Thursday, September 24, 2015

A Month on the Coast of Maine

In 2013 we biked in Europe and the next year in Maine.  This year's theme is "the best of the last two years," and it was now time to head "Down East."  It was logistically challenging, but it all went smoothly.  We had breakfast in Reykjavik and lunch admiring the shrinking glaciers of Greenland from 38,000 feet above.  By mid-afternoon we and our luggage were on a Trailways bus from Logan Airport to the Portland Transit Center.  There's a Clarion Hotel we've used before right next door, a nice Italian restaurant down the street, life was good.

Next morning it was 100 yards back to the Transit Center, where the Amtrak Downeaster picked us up and delivered us 45 minutes later to the center of Brunswick, ME.  We rolled the two 23 kg suitcases containing our tandem, our panniers balanced on top, down Maine (sic) Street to a hair salon for much-needed haircuts, then back up the street to the supermarket.  The manager allowed us to park our bags while we dropped a few hundred dollars on groceries for the next two weeks, we called a cab, and after a 20-minute taxi ride we and our things were on the front doorstop of Sagadahoc Cabin in Georgetown ME, our home for the next two weeks.

Our cabin is one of nine at the Back River Bend Marina.  We stayed here twice last year, one week with friends and one week by ourselves, which you can revisit at and  We'll try to not duplicate the scenes from those accounts, which pretty well explain in word and photo why Back River was one of our favorite stops last year.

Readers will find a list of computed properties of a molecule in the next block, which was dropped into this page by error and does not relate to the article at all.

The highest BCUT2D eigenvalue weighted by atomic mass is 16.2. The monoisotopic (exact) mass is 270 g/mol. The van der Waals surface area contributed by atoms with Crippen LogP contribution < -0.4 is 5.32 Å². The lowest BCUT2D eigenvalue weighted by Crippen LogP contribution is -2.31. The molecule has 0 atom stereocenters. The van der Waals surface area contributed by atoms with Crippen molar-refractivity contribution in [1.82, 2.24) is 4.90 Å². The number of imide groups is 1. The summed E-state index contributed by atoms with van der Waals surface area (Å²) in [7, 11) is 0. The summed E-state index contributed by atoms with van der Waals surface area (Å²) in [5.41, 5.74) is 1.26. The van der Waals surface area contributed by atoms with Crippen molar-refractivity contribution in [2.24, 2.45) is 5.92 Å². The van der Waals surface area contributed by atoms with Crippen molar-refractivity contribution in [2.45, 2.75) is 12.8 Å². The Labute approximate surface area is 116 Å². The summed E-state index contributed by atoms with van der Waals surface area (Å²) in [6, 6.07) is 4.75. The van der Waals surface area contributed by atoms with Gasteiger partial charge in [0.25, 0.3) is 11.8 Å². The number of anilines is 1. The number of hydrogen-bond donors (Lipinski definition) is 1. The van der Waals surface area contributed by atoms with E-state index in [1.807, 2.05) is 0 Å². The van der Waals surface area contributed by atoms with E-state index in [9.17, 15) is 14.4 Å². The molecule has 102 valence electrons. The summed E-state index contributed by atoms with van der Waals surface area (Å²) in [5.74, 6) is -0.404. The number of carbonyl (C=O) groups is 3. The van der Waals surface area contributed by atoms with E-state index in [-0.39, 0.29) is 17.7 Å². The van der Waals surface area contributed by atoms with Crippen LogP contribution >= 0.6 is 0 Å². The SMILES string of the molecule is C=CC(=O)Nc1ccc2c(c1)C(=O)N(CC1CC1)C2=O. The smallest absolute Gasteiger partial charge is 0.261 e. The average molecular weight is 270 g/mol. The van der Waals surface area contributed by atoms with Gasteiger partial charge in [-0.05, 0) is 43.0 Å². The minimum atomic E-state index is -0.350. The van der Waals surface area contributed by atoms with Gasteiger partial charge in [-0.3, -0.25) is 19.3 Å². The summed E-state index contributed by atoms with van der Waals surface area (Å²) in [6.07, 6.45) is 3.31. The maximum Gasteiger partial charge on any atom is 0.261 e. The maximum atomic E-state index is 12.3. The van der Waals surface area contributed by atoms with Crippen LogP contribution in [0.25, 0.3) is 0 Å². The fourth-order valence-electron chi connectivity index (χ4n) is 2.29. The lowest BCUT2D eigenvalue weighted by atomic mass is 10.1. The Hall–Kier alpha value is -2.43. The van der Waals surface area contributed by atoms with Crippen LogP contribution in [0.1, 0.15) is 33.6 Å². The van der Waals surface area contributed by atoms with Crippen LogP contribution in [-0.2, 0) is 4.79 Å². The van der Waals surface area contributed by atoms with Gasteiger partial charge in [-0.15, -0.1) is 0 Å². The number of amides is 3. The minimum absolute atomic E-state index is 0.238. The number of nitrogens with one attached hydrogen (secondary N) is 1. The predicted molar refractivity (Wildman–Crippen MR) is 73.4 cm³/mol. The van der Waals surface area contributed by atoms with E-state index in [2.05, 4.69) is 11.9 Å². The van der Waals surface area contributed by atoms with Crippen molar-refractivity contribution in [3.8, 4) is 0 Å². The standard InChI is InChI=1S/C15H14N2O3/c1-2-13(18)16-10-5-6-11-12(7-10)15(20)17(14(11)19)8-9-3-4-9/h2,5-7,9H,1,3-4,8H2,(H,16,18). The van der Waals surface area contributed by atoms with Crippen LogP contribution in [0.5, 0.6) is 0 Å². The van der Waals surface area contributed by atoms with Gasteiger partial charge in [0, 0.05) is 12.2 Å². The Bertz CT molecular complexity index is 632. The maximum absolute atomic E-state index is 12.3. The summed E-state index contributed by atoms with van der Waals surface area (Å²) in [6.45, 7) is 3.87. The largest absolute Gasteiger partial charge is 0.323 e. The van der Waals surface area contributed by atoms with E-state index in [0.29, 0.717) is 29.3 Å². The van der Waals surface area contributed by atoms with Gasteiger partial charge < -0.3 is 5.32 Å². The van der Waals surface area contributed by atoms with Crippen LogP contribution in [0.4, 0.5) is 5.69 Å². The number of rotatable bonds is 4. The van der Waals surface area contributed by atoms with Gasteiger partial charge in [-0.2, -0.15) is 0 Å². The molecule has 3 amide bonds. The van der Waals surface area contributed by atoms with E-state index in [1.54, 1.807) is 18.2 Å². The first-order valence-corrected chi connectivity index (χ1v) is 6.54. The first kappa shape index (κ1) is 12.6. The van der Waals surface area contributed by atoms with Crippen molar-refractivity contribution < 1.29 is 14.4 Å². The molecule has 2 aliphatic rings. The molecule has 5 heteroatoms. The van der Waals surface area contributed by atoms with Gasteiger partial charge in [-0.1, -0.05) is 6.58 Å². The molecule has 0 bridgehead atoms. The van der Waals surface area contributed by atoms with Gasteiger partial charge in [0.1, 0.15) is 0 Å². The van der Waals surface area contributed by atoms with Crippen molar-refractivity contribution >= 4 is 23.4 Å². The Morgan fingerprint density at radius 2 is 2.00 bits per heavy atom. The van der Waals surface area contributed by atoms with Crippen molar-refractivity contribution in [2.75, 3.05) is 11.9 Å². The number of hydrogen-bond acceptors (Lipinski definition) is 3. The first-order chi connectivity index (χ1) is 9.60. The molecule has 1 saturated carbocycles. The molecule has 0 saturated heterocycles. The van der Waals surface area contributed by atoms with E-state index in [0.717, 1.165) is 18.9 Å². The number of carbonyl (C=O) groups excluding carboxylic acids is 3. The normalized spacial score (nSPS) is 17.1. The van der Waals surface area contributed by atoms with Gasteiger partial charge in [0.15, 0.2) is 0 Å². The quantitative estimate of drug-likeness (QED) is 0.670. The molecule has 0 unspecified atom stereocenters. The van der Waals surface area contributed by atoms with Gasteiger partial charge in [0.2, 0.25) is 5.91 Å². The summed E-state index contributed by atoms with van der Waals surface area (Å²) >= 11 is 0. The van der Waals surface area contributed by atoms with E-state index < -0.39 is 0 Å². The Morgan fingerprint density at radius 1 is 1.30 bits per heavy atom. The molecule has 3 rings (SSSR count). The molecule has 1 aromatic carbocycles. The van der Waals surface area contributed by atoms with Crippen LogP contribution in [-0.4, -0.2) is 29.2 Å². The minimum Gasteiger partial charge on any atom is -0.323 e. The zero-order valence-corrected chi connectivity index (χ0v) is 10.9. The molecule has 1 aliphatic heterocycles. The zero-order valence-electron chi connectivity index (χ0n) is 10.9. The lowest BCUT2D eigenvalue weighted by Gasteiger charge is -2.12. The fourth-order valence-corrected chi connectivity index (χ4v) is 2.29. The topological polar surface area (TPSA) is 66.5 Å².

Our cabin has a wonderful screened-in porch where we ate all our meals while admiring the salt marsh and Back River in the distance, as well as several nice sunsets.

Back River isn't a true river but rather a tidal estuary connecting tidal Hockomock Bay with a tidal section of the Kennebec River.  Tides are all-important in determining which way you're going to paddle each day, but wind also has to be factored in.   Tides were perfect for going south the first few days of our stay, but rain and wind kept us in the cabin for the most part.  This wasn't altogether a bad thing, as our brains had some time zone adjustments to make, and it gave Jeff time to finish blogging about the European half of our trip.  And we did get out in the canoe twice to explore the salt marshes near the cottages, in between rain fronts.

We had missed the tides for going south and had a day when the tides times were awkward for either direction, so we biked into Brunswick to visit the Bowdoin College Art Museum  and to pick up a few more groceries on the way home.  The museum had a wonderful exhibit of paintings depicting night scenes, and it was exciting to see how artists met the challenge in so many different ways.  Unfortunately, because the paintings were on loan from so many different museums and private collectors, they had a blanket ban on photography.